Choosing academics and being powerful in academics

Here are the ten simple rules for choosing between academia and the industry:

1 Assess your qualifications
2 Assess your needs
3 Assess your desires
4 Assess your personality
5 Consider the alternatives
6 Consider the timing
7 Plan for the long term
8 Keep your options open
9 Be analytic
10 Be honest with yourself

Link via Abi.

Via Abi again, I get this quote about corrupt academic world and the signaling techniques used  in it:

Gambetta calls the system “an academic kakistocracy, or government by the worst,” which is definitely an expression I can see catching on.This may seem like a tangent from comparative criminology. But Gambetta argues that the cheerful incompetence of the baroni is akin to the mafioso’s way of signaling that he can be “trusted” within his narrowly predatory limits

“Being incompetent and displaying it,” he writes, “conveys the message I will not run away, for I have no strong legs to run anywhere else. In a corrupt academic market, being good at and interested in one’s own research, by contrast, signal a potential for a career independent of corrupt reciprocity…. In the Italian academic world, the kakistrocrats are those who best assure others by displaying, through lack of competence and lack of interest in research, that they will comply with the pacts.”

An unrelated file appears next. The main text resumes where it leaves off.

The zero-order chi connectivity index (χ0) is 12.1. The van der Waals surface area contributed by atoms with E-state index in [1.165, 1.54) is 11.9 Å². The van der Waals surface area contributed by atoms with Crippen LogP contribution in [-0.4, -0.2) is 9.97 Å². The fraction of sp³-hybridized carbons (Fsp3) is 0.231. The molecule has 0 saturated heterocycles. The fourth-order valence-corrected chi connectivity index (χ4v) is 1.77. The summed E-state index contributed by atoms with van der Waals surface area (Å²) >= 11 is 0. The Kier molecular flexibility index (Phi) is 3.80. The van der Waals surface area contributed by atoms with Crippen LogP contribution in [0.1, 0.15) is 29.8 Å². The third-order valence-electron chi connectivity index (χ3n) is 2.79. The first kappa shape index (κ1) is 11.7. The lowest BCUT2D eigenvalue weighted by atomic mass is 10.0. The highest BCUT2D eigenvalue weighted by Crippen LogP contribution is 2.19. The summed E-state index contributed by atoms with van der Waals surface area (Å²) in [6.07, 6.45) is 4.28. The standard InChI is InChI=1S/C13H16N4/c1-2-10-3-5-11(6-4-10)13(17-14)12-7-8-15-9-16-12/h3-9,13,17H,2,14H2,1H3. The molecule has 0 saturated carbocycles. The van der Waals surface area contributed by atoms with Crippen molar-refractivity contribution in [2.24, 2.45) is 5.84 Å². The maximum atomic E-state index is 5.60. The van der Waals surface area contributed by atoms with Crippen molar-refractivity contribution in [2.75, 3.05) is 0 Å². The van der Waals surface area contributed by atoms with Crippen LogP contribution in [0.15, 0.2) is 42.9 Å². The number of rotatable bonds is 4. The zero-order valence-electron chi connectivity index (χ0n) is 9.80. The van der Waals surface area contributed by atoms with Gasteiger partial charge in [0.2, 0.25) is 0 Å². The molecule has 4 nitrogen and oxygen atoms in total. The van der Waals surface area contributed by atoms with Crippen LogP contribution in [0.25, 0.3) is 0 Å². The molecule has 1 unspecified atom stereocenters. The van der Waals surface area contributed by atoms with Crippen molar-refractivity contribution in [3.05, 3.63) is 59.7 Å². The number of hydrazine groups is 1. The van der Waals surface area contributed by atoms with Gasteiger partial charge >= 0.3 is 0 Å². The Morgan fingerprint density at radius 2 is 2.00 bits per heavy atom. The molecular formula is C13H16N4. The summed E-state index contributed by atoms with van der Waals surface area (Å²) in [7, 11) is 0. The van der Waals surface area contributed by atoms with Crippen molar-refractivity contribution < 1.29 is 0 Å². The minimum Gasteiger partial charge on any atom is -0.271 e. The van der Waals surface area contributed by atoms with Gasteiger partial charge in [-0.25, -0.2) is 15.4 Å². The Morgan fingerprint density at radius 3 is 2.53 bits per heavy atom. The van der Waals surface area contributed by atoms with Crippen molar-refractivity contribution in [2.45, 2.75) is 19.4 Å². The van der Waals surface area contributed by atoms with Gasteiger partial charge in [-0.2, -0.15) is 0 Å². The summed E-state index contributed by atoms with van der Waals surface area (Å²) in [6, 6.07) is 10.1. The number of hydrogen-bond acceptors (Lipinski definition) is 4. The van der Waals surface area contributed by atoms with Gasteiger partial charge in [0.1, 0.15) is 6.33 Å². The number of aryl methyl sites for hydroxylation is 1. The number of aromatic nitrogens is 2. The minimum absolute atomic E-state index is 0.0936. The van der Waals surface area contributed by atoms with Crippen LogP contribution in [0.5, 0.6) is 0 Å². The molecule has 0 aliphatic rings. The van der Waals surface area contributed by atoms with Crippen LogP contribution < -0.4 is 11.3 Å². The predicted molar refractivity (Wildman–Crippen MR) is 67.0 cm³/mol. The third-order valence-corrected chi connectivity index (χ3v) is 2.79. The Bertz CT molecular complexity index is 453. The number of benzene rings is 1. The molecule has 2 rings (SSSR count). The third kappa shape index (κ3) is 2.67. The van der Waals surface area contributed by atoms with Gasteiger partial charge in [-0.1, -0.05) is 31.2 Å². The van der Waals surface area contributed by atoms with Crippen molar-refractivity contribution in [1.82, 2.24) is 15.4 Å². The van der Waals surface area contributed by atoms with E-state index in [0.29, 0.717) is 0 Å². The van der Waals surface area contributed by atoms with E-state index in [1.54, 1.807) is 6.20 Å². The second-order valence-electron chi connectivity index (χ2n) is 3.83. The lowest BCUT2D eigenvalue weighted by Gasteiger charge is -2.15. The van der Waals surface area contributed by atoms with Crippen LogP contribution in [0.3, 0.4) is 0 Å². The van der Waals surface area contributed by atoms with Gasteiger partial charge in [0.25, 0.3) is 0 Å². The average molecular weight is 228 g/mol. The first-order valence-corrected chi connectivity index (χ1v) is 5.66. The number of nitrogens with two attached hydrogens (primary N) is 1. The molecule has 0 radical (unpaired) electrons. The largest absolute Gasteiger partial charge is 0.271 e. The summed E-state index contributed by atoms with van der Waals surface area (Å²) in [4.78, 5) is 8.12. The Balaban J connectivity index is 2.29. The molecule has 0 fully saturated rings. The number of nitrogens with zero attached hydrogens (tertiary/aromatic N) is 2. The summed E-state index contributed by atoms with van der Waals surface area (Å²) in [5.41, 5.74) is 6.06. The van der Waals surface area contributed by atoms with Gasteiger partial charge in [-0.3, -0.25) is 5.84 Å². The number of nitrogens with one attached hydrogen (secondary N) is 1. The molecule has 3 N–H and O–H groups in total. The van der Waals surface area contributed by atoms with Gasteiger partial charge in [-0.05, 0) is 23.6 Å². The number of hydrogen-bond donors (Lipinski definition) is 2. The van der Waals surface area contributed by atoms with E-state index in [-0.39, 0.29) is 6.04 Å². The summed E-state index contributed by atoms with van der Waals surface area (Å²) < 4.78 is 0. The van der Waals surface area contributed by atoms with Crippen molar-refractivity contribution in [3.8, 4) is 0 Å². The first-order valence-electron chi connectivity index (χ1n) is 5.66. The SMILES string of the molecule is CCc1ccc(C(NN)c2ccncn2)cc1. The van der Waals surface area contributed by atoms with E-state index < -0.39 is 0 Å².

Have fun!


One Response to “Choosing academics and being powerful in academics”

  1. poor student Says:

    u shud certainly not have chosen academia because you have no right to play with other peoples lives and you certainly are the worst teacher ever

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